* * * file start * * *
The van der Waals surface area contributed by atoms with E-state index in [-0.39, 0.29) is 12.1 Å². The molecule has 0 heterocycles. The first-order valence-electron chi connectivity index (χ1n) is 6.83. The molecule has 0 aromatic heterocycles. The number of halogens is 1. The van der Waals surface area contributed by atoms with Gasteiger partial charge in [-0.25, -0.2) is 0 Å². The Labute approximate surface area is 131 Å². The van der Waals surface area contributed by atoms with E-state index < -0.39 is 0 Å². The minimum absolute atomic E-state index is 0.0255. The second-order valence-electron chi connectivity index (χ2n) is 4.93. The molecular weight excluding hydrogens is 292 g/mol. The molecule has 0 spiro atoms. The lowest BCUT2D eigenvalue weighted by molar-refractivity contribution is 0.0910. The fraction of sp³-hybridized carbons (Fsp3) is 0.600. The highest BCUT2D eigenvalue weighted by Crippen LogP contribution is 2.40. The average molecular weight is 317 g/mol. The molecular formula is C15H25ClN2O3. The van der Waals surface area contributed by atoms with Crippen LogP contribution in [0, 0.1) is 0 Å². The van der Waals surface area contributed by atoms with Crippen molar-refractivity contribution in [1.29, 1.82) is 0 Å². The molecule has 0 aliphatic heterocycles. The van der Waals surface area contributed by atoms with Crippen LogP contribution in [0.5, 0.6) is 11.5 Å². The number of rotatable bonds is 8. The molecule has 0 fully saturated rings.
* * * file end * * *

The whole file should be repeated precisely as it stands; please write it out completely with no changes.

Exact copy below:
The van der Waals surface area contributed by atoms with E-state index in [-0.39, 0.29) is 12.1 Å². The molecule has 0 heterocycles. The first-order valence-electron chi connectivity index (χ1n) is 6.83. The molecule has 0 aromatic heterocycles. The number of halogens is 1. The van der Waals surface area contributed by atoms with Gasteiger partial charge in [-0.25, -0.2) is 0 Å². The Labute approximate surface area is 131 Å². The van der Waals surface area contributed by atoms with E-state index < -0.39 is 0 Å². The minimum absolute atomic E-state index is 0.0255. The second-order valence-electron chi connectivity index (χ2n) is 4.93. The molecular weight excluding hydrogens is 292 g/mol. The molecule has 0 spiro atoms. The lowest BCUT2D eigenvalue weighted by molar-refractivity contribution is 0.0910. The fraction of sp³-hybridized carbons (Fsp3) is 0.600. The highest BCUT2D eigenvalue weighted by Crippen LogP contribution is 2.40. The average molecular weight is 317 g/mol. The molecular formula is C15H25ClN2O3. The van der Waals surface area contributed by atoms with Crippen LogP contribution in [0, 0.1) is 0 Å². The van der Waals surface area contributed by atoms with Crippen molar-refractivity contribution in [1.29, 1.82) is 0 Å². The molecule has 0 aliphatic heterocycles. The van der Waals surface area contributed by atoms with Crippen LogP contribution in [0.5, 0.6) is 11.5 Å². The number of rotatable bonds is 8. The molecule has 0 fully saturated rings.